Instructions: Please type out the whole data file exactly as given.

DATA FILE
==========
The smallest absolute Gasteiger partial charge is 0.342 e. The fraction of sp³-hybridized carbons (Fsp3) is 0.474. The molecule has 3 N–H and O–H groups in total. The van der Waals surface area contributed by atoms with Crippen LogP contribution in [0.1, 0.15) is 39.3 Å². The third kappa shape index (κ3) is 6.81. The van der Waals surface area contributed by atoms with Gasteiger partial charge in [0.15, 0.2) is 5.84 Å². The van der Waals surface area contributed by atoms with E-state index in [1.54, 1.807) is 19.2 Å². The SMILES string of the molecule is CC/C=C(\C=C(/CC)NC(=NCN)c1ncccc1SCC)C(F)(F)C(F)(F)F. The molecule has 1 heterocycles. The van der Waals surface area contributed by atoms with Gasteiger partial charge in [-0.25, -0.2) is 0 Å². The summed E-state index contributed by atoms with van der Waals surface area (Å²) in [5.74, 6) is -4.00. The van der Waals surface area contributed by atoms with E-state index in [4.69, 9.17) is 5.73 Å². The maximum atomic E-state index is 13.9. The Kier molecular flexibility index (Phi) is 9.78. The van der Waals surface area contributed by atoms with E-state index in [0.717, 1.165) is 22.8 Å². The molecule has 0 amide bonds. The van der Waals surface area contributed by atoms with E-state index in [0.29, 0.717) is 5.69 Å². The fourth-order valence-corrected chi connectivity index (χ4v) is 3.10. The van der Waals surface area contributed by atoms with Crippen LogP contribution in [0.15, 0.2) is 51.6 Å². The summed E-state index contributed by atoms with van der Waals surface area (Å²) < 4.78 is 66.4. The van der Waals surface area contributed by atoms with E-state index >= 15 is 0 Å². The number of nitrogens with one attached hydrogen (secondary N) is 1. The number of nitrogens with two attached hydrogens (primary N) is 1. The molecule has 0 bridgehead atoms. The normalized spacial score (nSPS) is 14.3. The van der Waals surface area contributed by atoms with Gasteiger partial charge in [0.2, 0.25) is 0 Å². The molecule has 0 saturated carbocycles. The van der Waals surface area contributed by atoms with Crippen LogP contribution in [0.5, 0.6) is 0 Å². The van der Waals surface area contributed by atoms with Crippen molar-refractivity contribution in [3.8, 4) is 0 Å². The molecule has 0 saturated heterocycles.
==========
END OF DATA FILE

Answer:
The smallest absolute Gasteiger partial charge is 0.342 e. The fraction of sp³-hybridized carbons (Fsp3) is 0.474. The molecule has 3 N–H and O–H groups in total. The van der Waals surface area contributed by atoms with Crippen LogP contribution in [0.1, 0.15) is 39.3 Å². The third kappa shape index (κ3) is 6.81. The van der Waals surface area contributed by atoms with Gasteiger partial charge in [0.15, 0.2) is 5.84 Å². The van der Waals surface area contributed by atoms with E-state index in [1.54, 1.807) is 19.2 Å². The SMILES string of the molecule is CC/C=C(\C=C(/CC)NC(=NCN)c1ncccc1SCC)C(F)(F)C(F)(F)F. The molecule has 1 heterocycles. The van der Waals surface area contributed by atoms with Gasteiger partial charge in [-0.25, -0.2) is 0 Å². The summed E-state index contributed by atoms with van der Waals surface area (Å²) in [5.74, 6) is -4.00. The van der Waals surface area contributed by atoms with E-state index in [4.69, 9.17) is 5.73 Å². The maximum atomic E-state index is 13.9. The Kier molecular flexibility index (Phi) is 9.78. The van der Waals surface area contributed by atoms with E-state index in [0.717, 1.165) is 22.8 Å². The molecule has 0 amide bonds. The van der Waals surface area contributed by atoms with E-state index in [0.29, 0.717) is 5.69 Å². The fourth-order valence-corrected chi connectivity index (χ4v) is 3.10. The van der Waals surface area contributed by atoms with Crippen LogP contribution in [0.15, 0.2) is 51.6 Å². The summed E-state index contributed by atoms with van der Waals surface area (Å²) < 4.78 is 66.4. The van der Waals surface area contributed by atoms with E-state index >= 15 is 0 Å². The number of nitrogens with one attached hydrogen (secondary N) is 1. The number of nitrogens with two attached hydrogens (primary N) is 1. The molecule has 0 bridgehead atoms. The normalized spacial score (nSPS) is 14.3. The van der Waals surface area contributed by atoms with Gasteiger partial charge in [0.2, 0.25) is 0 Å². The molecule has 0 saturated carbocycles. The van der Waals surface area contributed by atoms with Crippen LogP contribution in [0.5, 0.6) is 0 Å². The van der Waals surface area contributed by atoms with Crippen molar-refractivity contribution in [3.8, 4) is 0 Å². The molecule has 0 saturated heterocycles.